FAQ

What is a BPO?

A BPO stands for "broker price opinion," and is very similar to an appraisal, although not as involved nor complicated. Companies and banks hire a real estate broker to prepare an opinion of value. A real estate agent, compares a minimum of three similar properties that have recently sold to your property and adjusts up or down for differences. The final result is an opinion of the market value of your property.
There are two types of standard BPOs: the interior BPO, and a drive-by BPO. In a drive-by BPO, the interior of the home is not inspected and market value is estimated by numbers alone, looking at the comparable sales within the past 3 months. Drive-by BPOs can be accurate but do not take the place of an interior inspection, or a full-blown appraisal.

Why Banks Order BPOs?

The two most common reasons for a BPO value by a bank is either for a home in foreclosure, or a short sale. Banks might request a BPO from two separate real estate companies. A ballpark estimate of value is designed to help the bank to avoid inaccurate values sometimes placed on short sales.
It is possible a bank might use the BPO only as additional information. There are many automatic valuation software systems available, and a BPO could be used as only a supplemental report.

What is an Appraisal?

Appraisals are an important part of the homebuying process. A real estate appraisal establishes a property's market value. Lenders require appraisals when buyers use their new homes as security for their mortgages. An appraisal provides the lender with an assurance that the property will sell for at least the amount of money it is lending

Appraisers and Appraisals

Appraisers are licensed by states after completing licensing coursework and internship hours.
The appraiser is an objective third party, someone who has no financial or other connection to any person involved in the transaction.
In some cases, the buyer pays for the appraisal at the time of loan application. Other times, the appraisal fee is added to the settlement statement and paid at the closing table.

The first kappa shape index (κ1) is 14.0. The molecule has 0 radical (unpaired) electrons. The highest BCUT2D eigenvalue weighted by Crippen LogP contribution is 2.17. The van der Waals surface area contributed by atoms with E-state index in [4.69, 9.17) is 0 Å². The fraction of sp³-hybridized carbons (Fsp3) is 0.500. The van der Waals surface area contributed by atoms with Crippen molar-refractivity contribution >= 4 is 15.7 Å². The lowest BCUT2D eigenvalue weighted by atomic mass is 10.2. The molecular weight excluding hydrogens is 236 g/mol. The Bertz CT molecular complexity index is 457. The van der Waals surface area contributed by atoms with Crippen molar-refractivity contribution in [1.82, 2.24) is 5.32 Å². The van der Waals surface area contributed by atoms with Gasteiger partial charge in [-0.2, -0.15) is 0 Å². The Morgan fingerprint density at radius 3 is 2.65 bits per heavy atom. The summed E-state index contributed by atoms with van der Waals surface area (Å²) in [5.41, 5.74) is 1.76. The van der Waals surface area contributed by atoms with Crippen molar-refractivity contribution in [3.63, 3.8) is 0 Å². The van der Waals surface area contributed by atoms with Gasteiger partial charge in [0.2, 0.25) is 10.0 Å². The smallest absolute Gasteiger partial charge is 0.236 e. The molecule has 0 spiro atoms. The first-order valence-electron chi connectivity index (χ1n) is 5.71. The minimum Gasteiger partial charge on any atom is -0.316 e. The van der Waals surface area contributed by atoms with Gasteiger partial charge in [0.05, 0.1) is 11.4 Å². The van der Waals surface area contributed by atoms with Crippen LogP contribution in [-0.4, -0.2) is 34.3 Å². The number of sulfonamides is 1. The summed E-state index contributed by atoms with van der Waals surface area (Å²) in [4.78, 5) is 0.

What you'll see on a residential appraisal report Appraisals are very detailed reports based on an appraiser's on-site evaluation of a property as well as an evaluation of sales data.

Here are a few things they include:

  • Details about the subject property, along with side-by-side comparisons of similar properties.
  • An evaluation of the overall real estate market in the area.
  • Statements about issues the appraiser feels are harmful to the property's value, such as poor access to the property.
  • Notations about seriously flawed characteristics, such as a crumbling foundation.
  • An estimate of the average sales time for the property.
  • The type of area in which the home is located, for example, a development or stand-alone acreage.
  • Residential Appraisal Methods
  • There are two common appraisal methods used for residential properties:

1. Sales comparison approach

The appraiser estimates a subject property's market value by comparing it to similar properties that have sold in the area. The properties used are called comparables. No two properties are exactly alike, so the appraiser must compare similar properties to the subject property, making adjustments so that their features are in-line with the subject property. The result is a figure that shows the price at which each comparable property would have sold for if it had the same components as the subject property.

2. Cost approach

The cost approach is most useful for new properties, where the costs to build are known. The appraiser estimates how much it would cost to replace the structure if it were destroyed.

What is an AVM

An AVM or Automated valuation model is the name given to a service that can provide real estate property valuations using mathematical modelling combined with a database. Most AVMs calculate a property's value at a specific point in time by analyzing values of comparable properties. Some also take into account previous surveyor valuations, historical house price movements and user inputs (e.g. number of bedrooms, property improvements, etc.).
Appraisers, investment professionals and lending institutions use AVM technology in their analysis of residential property. An AVM is a residential valuation report that can be obtained in a matter of seconds. It is a technology-driven report. The product of an automated valuation technology comes from analysis of public record data and computer decision logic combined to provide a calculated estimate of a probable selling price of a residential property. An AVM generally uses a combination of two types of evaluation, a hedonic model and a repeat sales index. The results of each are weighted, analyzed and then reported as a final estimate of value based on a requested date.

An AVM typically includes:

An indicative market value for many residential properties nationwide.
The tax assessor's indication of value, if available.
Information on a subject property and recent sales history.
Comparable sales analysis of like properties.